Today we’re chatting with Austin author and Vermont College MFA alumnx Cate Berry about her new picture book Chicken Break, illustrated by Charlotte Alder (Feiwel & Friends, 2019) and her creative marketing efforts to promote the book.
Congratulations on the release of Chicken Break! It’s an adorable bedtime counting book. Before we talk about all your eggscelent marketing efforts, tell us about the inspiration for this book and its journey to publication.
I usually make up absurd, imaginary stories but this little nugget was ripped from the headlines of real life!
Our family ordered baby chicks from mypetchicken.com and they provided gleeful entertainment for many months— until they grew up. Our chickens wanted to live inside with us! They would line up and watch TV through the window on our back door!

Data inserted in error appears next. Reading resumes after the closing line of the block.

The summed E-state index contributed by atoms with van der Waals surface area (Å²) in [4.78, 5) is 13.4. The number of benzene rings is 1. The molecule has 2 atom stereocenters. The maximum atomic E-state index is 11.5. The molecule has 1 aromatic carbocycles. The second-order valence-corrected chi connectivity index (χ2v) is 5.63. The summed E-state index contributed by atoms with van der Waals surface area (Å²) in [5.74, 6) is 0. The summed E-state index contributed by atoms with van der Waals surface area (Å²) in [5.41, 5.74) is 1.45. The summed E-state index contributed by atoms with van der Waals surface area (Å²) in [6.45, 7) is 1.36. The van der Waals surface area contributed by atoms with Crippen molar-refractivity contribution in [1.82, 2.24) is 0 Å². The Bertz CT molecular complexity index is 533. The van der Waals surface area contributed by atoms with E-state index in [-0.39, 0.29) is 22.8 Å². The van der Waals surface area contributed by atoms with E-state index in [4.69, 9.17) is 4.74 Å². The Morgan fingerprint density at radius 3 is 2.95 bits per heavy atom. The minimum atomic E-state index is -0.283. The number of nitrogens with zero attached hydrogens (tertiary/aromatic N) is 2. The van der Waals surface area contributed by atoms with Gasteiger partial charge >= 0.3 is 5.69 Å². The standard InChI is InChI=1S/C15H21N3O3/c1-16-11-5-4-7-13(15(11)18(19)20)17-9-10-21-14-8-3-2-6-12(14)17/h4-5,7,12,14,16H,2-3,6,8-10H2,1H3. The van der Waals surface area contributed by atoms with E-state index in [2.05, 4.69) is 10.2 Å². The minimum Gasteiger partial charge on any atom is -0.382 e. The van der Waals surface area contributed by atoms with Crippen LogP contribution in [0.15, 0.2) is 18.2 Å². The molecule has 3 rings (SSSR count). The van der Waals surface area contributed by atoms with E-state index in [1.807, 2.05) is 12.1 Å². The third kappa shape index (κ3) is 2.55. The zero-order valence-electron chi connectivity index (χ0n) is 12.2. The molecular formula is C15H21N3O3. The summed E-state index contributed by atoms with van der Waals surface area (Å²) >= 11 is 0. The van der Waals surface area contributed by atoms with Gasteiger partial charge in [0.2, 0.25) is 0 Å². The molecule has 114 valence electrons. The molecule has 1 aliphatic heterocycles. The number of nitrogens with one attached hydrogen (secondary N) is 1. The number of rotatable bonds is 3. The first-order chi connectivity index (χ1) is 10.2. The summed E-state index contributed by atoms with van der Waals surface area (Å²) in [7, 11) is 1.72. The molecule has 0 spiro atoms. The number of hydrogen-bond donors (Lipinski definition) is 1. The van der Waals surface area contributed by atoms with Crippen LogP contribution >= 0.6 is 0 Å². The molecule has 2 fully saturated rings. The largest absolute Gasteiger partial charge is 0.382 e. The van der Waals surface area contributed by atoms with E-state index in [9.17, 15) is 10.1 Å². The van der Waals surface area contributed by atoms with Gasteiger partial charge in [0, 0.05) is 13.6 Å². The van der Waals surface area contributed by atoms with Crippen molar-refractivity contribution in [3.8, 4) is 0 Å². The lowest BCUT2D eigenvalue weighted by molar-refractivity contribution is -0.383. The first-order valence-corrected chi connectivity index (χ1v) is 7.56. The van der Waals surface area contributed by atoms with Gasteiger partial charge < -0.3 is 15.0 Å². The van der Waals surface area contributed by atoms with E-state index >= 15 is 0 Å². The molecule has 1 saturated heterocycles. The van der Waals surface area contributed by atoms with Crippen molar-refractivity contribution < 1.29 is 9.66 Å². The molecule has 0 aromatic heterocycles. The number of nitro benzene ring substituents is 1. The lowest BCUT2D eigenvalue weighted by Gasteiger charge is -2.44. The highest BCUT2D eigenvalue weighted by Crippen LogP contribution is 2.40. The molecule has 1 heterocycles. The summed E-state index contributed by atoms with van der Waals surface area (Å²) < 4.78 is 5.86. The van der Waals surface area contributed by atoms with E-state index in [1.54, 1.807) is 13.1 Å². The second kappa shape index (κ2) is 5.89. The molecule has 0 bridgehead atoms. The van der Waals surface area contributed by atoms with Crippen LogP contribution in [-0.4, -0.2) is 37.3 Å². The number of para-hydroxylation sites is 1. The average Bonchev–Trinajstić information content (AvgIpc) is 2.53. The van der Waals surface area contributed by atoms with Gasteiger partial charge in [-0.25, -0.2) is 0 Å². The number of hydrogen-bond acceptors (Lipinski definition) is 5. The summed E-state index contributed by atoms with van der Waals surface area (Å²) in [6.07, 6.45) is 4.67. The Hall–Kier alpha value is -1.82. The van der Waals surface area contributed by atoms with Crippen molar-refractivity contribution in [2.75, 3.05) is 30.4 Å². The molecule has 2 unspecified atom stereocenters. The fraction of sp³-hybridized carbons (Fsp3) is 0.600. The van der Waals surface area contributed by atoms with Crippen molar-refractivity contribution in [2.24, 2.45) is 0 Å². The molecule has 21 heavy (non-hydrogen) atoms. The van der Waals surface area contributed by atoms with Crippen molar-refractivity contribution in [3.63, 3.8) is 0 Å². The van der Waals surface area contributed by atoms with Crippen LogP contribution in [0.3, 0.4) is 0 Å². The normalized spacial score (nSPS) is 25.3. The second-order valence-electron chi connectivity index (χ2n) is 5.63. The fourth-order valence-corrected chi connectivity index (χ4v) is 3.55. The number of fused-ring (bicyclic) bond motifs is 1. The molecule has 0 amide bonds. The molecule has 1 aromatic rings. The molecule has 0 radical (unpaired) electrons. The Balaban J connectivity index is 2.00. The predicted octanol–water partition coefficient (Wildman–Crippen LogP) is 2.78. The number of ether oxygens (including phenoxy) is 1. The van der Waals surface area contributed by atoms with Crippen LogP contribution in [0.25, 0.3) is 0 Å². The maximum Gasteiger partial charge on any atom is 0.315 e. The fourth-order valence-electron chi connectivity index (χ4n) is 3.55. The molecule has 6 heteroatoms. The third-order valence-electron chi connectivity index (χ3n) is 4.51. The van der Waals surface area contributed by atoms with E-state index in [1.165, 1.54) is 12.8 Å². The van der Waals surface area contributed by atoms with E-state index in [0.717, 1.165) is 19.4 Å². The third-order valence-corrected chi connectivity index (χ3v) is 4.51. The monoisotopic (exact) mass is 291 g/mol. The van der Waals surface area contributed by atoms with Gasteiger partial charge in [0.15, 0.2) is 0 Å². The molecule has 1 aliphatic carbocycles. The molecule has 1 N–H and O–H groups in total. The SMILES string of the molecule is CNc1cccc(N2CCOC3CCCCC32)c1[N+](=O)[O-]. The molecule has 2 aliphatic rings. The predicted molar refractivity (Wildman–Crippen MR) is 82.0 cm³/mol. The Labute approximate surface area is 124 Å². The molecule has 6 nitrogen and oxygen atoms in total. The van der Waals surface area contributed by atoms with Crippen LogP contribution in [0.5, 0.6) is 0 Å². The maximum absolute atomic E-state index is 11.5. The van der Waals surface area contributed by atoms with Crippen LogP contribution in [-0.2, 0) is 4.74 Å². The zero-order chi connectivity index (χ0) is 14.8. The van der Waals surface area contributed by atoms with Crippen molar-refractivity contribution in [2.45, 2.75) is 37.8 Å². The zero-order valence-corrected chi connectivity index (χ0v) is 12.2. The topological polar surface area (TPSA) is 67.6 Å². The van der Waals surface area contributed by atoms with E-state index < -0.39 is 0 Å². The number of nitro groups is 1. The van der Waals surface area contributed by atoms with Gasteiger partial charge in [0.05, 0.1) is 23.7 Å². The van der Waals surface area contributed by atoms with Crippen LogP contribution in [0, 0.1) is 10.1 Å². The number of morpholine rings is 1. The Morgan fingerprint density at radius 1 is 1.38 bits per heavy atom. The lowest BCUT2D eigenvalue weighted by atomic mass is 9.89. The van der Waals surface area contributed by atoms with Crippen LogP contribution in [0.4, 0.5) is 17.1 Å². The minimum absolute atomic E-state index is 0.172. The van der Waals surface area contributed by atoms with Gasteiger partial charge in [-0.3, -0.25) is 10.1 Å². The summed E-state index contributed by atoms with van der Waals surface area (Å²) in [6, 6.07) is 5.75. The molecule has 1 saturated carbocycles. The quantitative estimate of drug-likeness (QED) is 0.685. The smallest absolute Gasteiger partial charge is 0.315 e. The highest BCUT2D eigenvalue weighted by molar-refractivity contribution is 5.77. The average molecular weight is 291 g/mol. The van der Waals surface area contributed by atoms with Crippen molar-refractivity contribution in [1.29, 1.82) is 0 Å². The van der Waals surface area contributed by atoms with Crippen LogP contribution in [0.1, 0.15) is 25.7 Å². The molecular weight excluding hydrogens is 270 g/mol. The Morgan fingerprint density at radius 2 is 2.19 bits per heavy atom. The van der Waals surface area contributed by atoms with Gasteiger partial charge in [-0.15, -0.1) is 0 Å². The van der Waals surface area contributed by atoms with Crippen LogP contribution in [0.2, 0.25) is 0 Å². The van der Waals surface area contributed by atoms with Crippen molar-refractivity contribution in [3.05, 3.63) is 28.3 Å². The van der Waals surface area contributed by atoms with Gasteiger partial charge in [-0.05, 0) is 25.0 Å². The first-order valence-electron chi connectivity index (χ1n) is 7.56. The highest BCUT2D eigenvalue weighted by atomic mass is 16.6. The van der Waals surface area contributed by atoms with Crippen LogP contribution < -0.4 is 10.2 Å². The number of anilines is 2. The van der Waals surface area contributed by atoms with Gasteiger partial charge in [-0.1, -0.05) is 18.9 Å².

Our neighbor had politely asked us not to let the chickens near her beautiful yard until one day, they escaped. I drove up, and they had de-headed her freshly planted begonias and dug a three-foot hole in her mulch. Needless-to-say, it looked like a Chicken Spa Day. That night a rerun of “Ocean’s 11” (2001) was showing and—voila!—the whole things blended into a picture book.
I’ve seen some really cool marketing efforts you’ve done, both on social media and in person. Can you tell us about how you hatched these plans?
I decided this time around I wanted to have fun and celebrate my book release in connection as much as possible. I spend a lot of time alone, writing. When I launched this book I wanted to use it as an opportunity to build community.
My publisher was wonderful with getting me into events and conferences. But I don’t think that’s enough these days. I didn’t have any illusions that I could move the needle very far regarding sales, but I could widen my audience and develop deeper relationships with booksellers, schools and libraries. That’s what matters to me the most anyway: connection (See above! It’s my theme!).